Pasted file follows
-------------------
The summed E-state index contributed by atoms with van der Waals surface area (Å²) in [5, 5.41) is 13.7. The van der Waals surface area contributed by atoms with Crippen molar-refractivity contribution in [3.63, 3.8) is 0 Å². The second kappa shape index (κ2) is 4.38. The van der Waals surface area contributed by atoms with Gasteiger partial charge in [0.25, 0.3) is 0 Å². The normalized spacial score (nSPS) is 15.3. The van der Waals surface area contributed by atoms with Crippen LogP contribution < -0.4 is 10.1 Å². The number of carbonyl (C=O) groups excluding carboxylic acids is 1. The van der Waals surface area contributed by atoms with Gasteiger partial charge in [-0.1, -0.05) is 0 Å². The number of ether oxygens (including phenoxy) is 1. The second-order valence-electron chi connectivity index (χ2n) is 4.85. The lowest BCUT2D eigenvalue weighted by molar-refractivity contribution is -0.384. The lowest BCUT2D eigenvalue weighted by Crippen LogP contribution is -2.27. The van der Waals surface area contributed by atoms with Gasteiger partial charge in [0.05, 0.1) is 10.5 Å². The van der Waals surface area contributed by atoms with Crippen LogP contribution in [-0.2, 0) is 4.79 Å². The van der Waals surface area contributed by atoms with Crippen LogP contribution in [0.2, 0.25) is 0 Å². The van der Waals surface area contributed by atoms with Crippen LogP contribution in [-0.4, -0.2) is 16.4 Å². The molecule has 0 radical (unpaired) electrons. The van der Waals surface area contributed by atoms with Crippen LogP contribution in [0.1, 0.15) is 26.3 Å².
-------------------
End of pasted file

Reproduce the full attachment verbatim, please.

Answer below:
The summed E-state index contributed by atoms with van der Waals surface area (Å²) in [5, 5.41) is 13.7. The van der Waals surface area contributed by atoms with Crippen molar-refractivity contribution in [3.63, 3.8) is 0 Å². The second kappa shape index (κ2) is 4.38. The van der Waals surface area contributed by atoms with Gasteiger partial charge in [0.25, 0.3) is 0 Å². The normalized spacial score (nSPS) is 15.3. The van der Waals surface area contributed by atoms with Crippen LogP contribution < -0.4 is 10.1 Å². The number of carbonyl (C=O) groups excluding carboxylic acids is 1. The van der Waals surface area contributed by atoms with Gasteiger partial charge in [-0.1, -0.05) is 0 Å². The number of ether oxygens (including phenoxy) is 1. The second-order valence-electron chi connectivity index (χ2n) is 4.85. The lowest BCUT2D eigenvalue weighted by molar-refractivity contribution is -0.384. The lowest BCUT2D eigenvalue weighted by Crippen LogP contribution is -2.27. The van der Waals surface area contributed by atoms with Gasteiger partial charge in [0.05, 0.1) is 10.5 Å². The van der Waals surface area contributed by atoms with Crippen LogP contribution in [-0.2, 0) is 4.79 Å². The van der Waals surface area contributed by atoms with Crippen LogP contribution in [0.2, 0.25) is 0 Å². The van der Waals surface area contributed by atoms with Crippen LogP contribution in [-0.4, -0.2) is 16.4 Å². The molecule has 0 radical (unpaired) electrons. The van der Waals surface area contributed by atoms with Crippen LogP contribution in [0.1, 0.15) is 26.3 Å².